• The allure of music is universal, as we’ve witnessed with our Occur Goes Global series. Also universal? Older generations decrying their descendants’ art as vulgar rubbish. The Cameroon Tribune reported on elder culturists in the diverse, central-western African country. Their take on the generation gap? Immorality reigns, according to Kingue Siga, a staff member of the Regional Delegation of Secondary Education.

     

    Yet, talk to those contributing to a thriving youth movement in Cameroon and you’ll hear differently. Explore some of the artists pushing the envelope with our list:

     

    Gasha

    Taking up the mantel from Lauryn Hill and Rihanna, this Afro-Pop journeywoman includes Lana Del Rey and Nelson Mandela among her influences. In hits like 2013’s  “Kaki Mbere,” she exudes confidence, sexiness and ambition. She also champions human rights issues, bringing attention to the abduction of Nigerian girls by terrorist group Boko Harum with the breathtaking “There He Goes.”

     

    Lady Ponce

    She’s got what she calls “Bikutsi attitude,” afire with the traditions of the Beti peoples and the hot steps of pop music. Like her counterparts in the Caribbean, Lady Ponce radiates with the rhythms of soca and the spirited drive of a woman who knows what she wants. She is currently on tour in Germany on the strength and crossover appeal of 2015’s “Koum Koum Koum” duet with R&B stars X-Maleya.

     

    DeeCy

    No great genius has ever existed without some touch of madness,” goes the quote attributed to Aristotle. It’s the first thing one sees when visiting DeeCy’s Facebook page, a hyperintelligent brag from one of Cameroon’s most formidable rappers. He’s got Weezy’s chill and an entrepreneur’s flair. “Ngombey” is invading many a playlist in 2016, with the subsequent album Land of Promise dropping soon.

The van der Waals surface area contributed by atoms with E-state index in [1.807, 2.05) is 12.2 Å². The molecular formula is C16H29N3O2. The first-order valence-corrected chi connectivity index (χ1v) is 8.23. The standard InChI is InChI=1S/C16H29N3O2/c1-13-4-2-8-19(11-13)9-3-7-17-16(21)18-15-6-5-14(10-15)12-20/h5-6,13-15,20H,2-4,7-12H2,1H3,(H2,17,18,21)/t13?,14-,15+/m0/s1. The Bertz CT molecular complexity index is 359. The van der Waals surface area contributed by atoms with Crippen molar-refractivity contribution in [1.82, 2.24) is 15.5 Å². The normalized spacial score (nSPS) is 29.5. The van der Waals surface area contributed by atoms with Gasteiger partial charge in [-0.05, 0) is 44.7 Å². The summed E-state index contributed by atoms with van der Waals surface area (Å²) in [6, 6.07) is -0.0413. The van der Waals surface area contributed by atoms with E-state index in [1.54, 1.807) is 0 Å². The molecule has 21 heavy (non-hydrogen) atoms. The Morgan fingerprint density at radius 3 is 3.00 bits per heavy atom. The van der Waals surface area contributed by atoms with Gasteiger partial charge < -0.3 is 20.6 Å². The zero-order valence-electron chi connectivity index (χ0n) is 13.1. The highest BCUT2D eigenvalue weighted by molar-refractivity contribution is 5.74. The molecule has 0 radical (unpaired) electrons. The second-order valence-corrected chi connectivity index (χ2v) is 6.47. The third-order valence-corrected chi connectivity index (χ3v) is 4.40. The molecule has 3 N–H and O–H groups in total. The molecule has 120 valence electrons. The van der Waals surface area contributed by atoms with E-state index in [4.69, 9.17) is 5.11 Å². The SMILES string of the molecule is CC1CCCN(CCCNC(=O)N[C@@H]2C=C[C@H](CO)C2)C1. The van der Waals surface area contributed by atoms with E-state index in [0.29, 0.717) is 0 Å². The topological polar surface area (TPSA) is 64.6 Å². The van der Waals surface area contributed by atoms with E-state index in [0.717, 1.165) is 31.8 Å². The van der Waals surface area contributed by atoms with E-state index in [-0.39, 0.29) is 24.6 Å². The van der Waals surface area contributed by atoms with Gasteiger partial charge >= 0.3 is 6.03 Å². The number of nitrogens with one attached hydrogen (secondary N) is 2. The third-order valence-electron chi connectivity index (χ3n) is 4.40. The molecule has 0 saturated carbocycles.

Jovi

     

    Among DeeCy’s collaborators has been this aesthetically driven MC from Cameroon’s capital, Yaounde. His 2012 debut, H.I.V., stood for “Humanity Is Vanishing,” his lament that his community was spiritually moving away from its roots. He confronts modern struggles like courtship and applies a meditative shellac, all while delivering NASCAR-speed rhymes. (Lead image courtesy New Bell Music.)

     

    Baka Beyond

    From the city to the forest, Cameroon is alive with music. Baka Beyond, formed by British musicians Martin Cradick and Su Hart, is a tribute to the resilient indigenous peoples they met in 1992. Dubbed “Pygmies” by more metropolitan beings, the Baka remain devoted to the earth as their country becomes more industrialized. Cradick, Hart and a rotating cast of other artists write songs that uphold these native timbres and instruments.

     

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